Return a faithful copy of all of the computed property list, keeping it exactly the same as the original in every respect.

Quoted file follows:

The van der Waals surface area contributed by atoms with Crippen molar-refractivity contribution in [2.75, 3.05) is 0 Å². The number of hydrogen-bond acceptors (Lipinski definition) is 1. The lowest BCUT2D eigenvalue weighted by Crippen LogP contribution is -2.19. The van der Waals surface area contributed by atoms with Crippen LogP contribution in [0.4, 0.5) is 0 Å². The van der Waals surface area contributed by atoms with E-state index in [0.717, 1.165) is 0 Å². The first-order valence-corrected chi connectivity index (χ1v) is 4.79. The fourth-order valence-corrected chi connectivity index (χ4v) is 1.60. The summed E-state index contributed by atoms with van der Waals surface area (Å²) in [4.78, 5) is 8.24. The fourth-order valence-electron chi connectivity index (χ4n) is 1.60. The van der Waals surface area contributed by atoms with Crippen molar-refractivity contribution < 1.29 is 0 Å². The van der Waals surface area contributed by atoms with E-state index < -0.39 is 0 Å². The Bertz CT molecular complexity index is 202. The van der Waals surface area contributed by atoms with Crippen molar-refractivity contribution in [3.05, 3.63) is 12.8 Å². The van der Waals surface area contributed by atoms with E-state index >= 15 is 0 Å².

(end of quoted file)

The van der Waals surface area contributed by atoms with Crippen molar-refractivity contribution in [2.75, 3.05) is 0 Å². The number of hydrogen-bond acceptors (Lipinski definition) is 1. The lowest BCUT2D eigenvalue weighted by Crippen LogP contribution is -2.19. The van der Waals surface area contributed by atoms with Crippen LogP contribution in [0.4, 0.5) is 0 Å². The van der Waals surface area contributed by atoms with E-state index in [0.717, 1.165) is 0 Å². The first-order valence-corrected chi connectivity index (χ1v) is 4.79. The fourth-order valence-corrected chi connectivity index (χ4v) is 1.60. The summed E-state index contributed by atoms with van der Waals surface area (Å²) in [4.78, 5) is 8.24. The fourth-order valence-electron chi connectivity index (χ4n) is 1.60. The van der Waals surface area contributed by atoms with Crippen molar-refractivity contribution < 1.29 is 0 Å². The van der Waals surface area contributed by atoms with E-state index < -0.39 is 0 Å². The Bertz CT molecular complexity index is 202. The van der Waals surface area contributed by atoms with Crippen molar-refractivity contribution in [3.05, 3.63) is 12.8 Å². The van der Waals surface area contributed by atoms with E-state index >= 15 is 0 Å².